BANGKOK -- Thailand's beloved King Bhumibol Adulyadej turns 60 today after 41 years on the throne. Amid the pageantry of the celebration, there is an unspoken sense of foreboding about the future.

Known here simply as "the king," the talented Bhumibol is seen by many Thais as an ideal monarch. He is an accomplished painter, a noted jazz saxophone player, photographer, sportsman, symbol of national unity and embodiment of Buddhist religious values.

Recently, he has been seen as a source of legitimacy for military-backed governments and the final arbiter among the competing political factions of Thailand's complex political system. In 1985, Bhumibol exercised his moral authority by refusing to support an attempted coup d'etat, which consequently failed.

Analysts say the king maintains a commanding presence over Thailand's political development in part because he does not interfere in its course. "One reason he has survived so long is that he has stayed above the political fray, only stepping in when there's a crisis," said one diplomat here.

"The king has never meddled in politics on a day-to-day basis," said Sukhumbhand Paribatra, a Chulalongkorn University political science professor.

As a result, the king has become enormously popular, with his picture adorning every public and private building, every office, every village hut. So revered is the king that any hint of a slur is considered an intolerable offense. One who learned that lesson is Veera Musigapong, once an influential member of parliament, deputy interior minister and secretary general of the Democrat Party. A court this fall sentenced Veera to two years in jail for insulting the monarch.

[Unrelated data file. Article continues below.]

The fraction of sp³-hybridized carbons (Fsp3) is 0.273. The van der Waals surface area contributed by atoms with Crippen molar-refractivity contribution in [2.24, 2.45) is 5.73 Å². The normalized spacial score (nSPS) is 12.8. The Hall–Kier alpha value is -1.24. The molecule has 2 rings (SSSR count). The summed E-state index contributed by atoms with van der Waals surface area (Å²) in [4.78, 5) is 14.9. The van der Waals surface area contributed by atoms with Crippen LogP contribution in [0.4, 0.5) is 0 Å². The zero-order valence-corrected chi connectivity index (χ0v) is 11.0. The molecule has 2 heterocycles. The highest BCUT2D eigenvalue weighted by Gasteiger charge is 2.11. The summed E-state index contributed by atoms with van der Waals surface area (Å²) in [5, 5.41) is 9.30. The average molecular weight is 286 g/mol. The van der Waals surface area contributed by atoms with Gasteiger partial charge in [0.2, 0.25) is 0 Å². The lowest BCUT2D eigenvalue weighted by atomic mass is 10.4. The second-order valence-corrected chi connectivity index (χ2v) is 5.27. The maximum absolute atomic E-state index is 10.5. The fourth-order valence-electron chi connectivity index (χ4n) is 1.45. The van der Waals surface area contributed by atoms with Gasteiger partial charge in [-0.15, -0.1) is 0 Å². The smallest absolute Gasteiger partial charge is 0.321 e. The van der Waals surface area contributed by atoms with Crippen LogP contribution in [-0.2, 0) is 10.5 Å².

During the July 1986 election campaign, Veera was quoted as saying he wished he had been born to royalty so he could get up late in the mornings and not have to work so hard. Veera was forced from parliament and prosecuted despite standing before a portrait of the king in the assembly hall and performing a ritual of atonement.

The king's birthday has prompted questions about whether any future monarch without the current king's popularity would be able to play a similar role in Thailand.

"It's a compliment to the current king that he has put himself on an equal footing with the monarchy itself," Sukhumband said. "If he is no longer there, the institution may suffer."

Because of the extreme sensitivity of questions of the monarchy, Thais and foreigners are reluctant to talk openly about the succession. But, with the king having hinted that he might abdicate his throne to become a Buddhist monk, many Thais are concerned about how their country would fare without him.

The heir to the throne is Crown Prince Maha Vajiralongkorn, a major general in the Royal Thai Army who recently became commander of a regiment based in Bangkok. The crown prince has reportedly told interviewers that he views himself as a professional soldier and sees no conflict between his roles as a future monarch who must arbitrate between the factions and a military leader in his own right.

A few years ago, the royal family was reportedly concerned about the prince's image as a playboy. Lately, however, the crown prince has been attending more official ceremonies, appearing frequently on the front pages of Bangkok's newspapers. He has also taken some highly publicized official trips abroad.

While most of the trips went well, a recent visit to Japan ended in controversy when the crown prince complained that he had been treated in an unroyal manner.

For all of the king's popularity and political importance, the monarchy was an irrelevant institution for the first decade of his reign, which began in 1947 after the mysterious killing of his older brother. After young colonels overthrew the absolute monarchy in 1932, the kingdom was eclipsed by a succession of military governments.

In 1957, when strongman Sarit Thanarat became prime minister, he apparently set about reviving the moribund monarchy as a way to legitimize his own position. The king was allowed more freedom to travel, and royal ceremonies that had fallen by the wayside were revived.

The king "never looked back," said one Thai observer. "The monarchy developed its own momentum."